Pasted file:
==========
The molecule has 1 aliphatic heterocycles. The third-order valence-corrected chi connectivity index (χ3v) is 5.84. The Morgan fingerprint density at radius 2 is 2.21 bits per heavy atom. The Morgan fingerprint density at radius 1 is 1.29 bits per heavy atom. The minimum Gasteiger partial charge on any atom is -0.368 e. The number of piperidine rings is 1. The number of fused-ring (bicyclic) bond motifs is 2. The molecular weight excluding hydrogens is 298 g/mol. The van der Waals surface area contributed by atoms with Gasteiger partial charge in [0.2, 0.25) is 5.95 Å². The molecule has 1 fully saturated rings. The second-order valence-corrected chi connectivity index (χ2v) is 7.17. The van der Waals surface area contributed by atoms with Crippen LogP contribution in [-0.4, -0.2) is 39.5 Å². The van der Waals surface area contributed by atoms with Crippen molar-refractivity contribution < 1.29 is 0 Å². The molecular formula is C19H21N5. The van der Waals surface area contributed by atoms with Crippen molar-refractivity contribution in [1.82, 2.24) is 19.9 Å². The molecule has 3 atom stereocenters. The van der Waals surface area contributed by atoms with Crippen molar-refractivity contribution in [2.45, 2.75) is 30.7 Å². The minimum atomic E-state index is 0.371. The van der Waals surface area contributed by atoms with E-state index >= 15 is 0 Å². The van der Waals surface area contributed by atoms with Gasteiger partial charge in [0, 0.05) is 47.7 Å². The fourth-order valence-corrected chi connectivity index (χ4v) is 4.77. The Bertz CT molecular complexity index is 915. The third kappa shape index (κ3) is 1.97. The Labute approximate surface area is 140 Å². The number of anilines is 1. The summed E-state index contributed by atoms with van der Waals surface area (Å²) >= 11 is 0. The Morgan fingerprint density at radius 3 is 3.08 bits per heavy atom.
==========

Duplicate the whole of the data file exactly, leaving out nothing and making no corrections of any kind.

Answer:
The molecule has 1 aliphatic heterocycles. The third-order valence-corrected chi connectivity index (χ3v) is 5.84. The Morgan fingerprint density at radius 2 is 2.21 bits per heavy atom. The Morgan fingerprint density at radius 1 is 1.29 bits per heavy atom. The minimum Gasteiger partial charge on any atom is -0.368 e. The number of piperidine rings is 1. The number of fused-ring (bicyclic) bond motifs is 2. The molecular weight excluding hydrogens is 298 g/mol. The van der Waals surface area contributed by atoms with Gasteiger partial charge in [0.2, 0.25) is 5.95 Å². The molecule has 1 fully saturated rings. The second-order valence-corrected chi connectivity index (χ2v) is 7.17. The van der Waals surface area contributed by atoms with Crippen LogP contribution in [-0.4, -0.2) is 39.5 Å². The van der Waals surface area contributed by atoms with Crippen molar-refractivity contribution < 1.29 is 0 Å². The molecular formula is C19H21N5. The van der Waals surface area contributed by atoms with Crippen molar-refractivity contribution in [1.82, 2.24) is 19.9 Å². The molecule has 3 atom stereocenters. The van der Waals surface area contributed by atoms with Crippen molar-refractivity contribution in [2.45, 2.75) is 30.7 Å². The minimum atomic E-state index is 0.371. The van der Waals surface area contributed by atoms with E-state index >= 15 is 0 Å². The van der Waals surface area contributed by atoms with Gasteiger partial charge in [0, 0.05) is 47.7 Å². The fourth-order valence-corrected chi connectivity index (χ4v) is 4.77. The Bertz CT molecular complexity index is 915. The third kappa shape index (κ3) is 1.97. The Labute approximate surface area is 140 Å². The number of anilines is 1. The summed E-state index contributed by atoms with van der Waals surface area (Å²) >= 11 is 0. The Morgan fingerprint density at radius 3 is 3.08 bits per heavy atom.